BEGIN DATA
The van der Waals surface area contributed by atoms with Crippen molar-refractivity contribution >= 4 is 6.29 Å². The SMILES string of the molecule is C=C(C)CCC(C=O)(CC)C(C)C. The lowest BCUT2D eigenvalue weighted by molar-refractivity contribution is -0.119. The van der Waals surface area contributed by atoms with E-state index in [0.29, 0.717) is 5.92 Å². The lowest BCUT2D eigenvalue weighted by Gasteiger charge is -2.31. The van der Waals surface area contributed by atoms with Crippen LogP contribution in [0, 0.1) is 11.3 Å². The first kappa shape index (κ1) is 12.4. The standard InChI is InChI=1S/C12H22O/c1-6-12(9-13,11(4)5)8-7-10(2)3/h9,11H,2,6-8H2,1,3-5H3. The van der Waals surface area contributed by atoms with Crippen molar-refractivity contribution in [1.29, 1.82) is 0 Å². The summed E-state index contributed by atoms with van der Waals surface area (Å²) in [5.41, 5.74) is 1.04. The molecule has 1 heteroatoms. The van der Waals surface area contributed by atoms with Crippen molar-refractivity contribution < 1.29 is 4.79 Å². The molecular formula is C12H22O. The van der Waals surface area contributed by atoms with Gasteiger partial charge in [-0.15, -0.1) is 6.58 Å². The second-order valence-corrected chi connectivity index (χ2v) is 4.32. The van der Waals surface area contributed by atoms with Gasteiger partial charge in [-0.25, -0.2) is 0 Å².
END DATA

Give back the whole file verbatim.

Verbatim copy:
The van der Waals surface area contributed by atoms with Crippen molar-refractivity contribution >= 4 is 6.29 Å². The SMILES string of the molecule is C=C(C)CCC(C=O)(CC)C(C)C. The lowest BCUT2D eigenvalue weighted by molar-refractivity contribution is -0.119. The van der Waals surface area contributed by atoms with E-state index in [0.29, 0.717) is 5.92 Å². The lowest BCUT2D eigenvalue weighted by Gasteiger charge is -2.31. The van der Waals surface area contributed by atoms with Crippen LogP contribution in [0, 0.1) is 11.3 Å². The first kappa shape index (κ1) is 12.4. The standard InChI is InChI=1S/C12H22O/c1-6-12(9-13,11(4)5)8-7-10(2)3/h9,11H,2,6-8H2,1,3-5H3. The van der Waals surface area contributed by atoms with Crippen molar-refractivity contribution in [1.29, 1.82) is 0 Å². The summed E-state index contributed by atoms with van der Waals surface area (Å²) in [5.41, 5.74) is 1.04. The molecule has 1 heteroatoms. The van der Waals surface area contributed by atoms with Crippen molar-refractivity contribution < 1.29 is 4.79 Å². The molecular formula is C12H22O. The van der Waals surface area contributed by atoms with Gasteiger partial charge in [-0.15, -0.1) is 6.58 Å². The second-order valence-corrected chi connectivity index (χ2v) is 4.32. The van der Waals surface area contributed by atoms with Gasteiger partial charge in [-0.25, -0.2) is 0 Å².